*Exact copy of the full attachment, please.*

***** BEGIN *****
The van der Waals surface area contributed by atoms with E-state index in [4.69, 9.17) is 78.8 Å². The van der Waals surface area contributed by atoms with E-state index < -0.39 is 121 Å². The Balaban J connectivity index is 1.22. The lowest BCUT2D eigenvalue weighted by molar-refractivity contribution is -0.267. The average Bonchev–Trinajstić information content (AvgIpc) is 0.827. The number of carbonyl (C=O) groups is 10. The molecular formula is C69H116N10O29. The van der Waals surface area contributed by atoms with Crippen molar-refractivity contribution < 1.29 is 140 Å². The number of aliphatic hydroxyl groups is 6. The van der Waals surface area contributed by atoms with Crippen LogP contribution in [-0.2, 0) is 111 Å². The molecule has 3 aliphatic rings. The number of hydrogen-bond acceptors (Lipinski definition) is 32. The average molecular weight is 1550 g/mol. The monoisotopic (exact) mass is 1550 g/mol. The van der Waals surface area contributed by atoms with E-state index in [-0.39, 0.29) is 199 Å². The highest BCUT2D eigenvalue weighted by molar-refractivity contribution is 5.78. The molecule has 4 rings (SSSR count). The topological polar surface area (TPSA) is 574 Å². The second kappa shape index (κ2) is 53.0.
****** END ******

The van der Waals surface area contributed by atoms with E-state index in [4.69, 9.17) is 78.8 Å². The van der Waals surface area contributed by atoms with E-state index < -0.39 is 121 Å². The Balaban J connectivity index is 1.22. The lowest BCUT2D eigenvalue weighted by molar-refractivity contribution is -0.267. The average Bonchev–Trinajstić information content (AvgIpc) is 0.827. The number of carbonyl (C=O) groups is 10. The molecular formula is C69H116N10O29. The van der Waals surface area contributed by atoms with Crippen molar-refractivity contribution < 1.29 is 140 Å². The number of aliphatic hydroxyl groups is 6. The van der Waals surface area contributed by atoms with Crippen LogP contribution in [-0.2, 0) is 111 Å². The molecule has 3 aliphatic rings. The number of hydrogen-bond acceptors (Lipinski definition) is 32. The average molecular weight is 1550 g/mol. The monoisotopic (exact) mass is 1550 g/mol. The van der Waals surface area contributed by atoms with E-state index in [-0.39, 0.29) is 199 Å². The highest BCUT2D eigenvalue weighted by molar-refractivity contribution is 5.78. The molecule has 4 rings (SSSR count). The topological polar surface area (TPSA) is 574 Å². The second kappa shape index (κ2) is 53.0.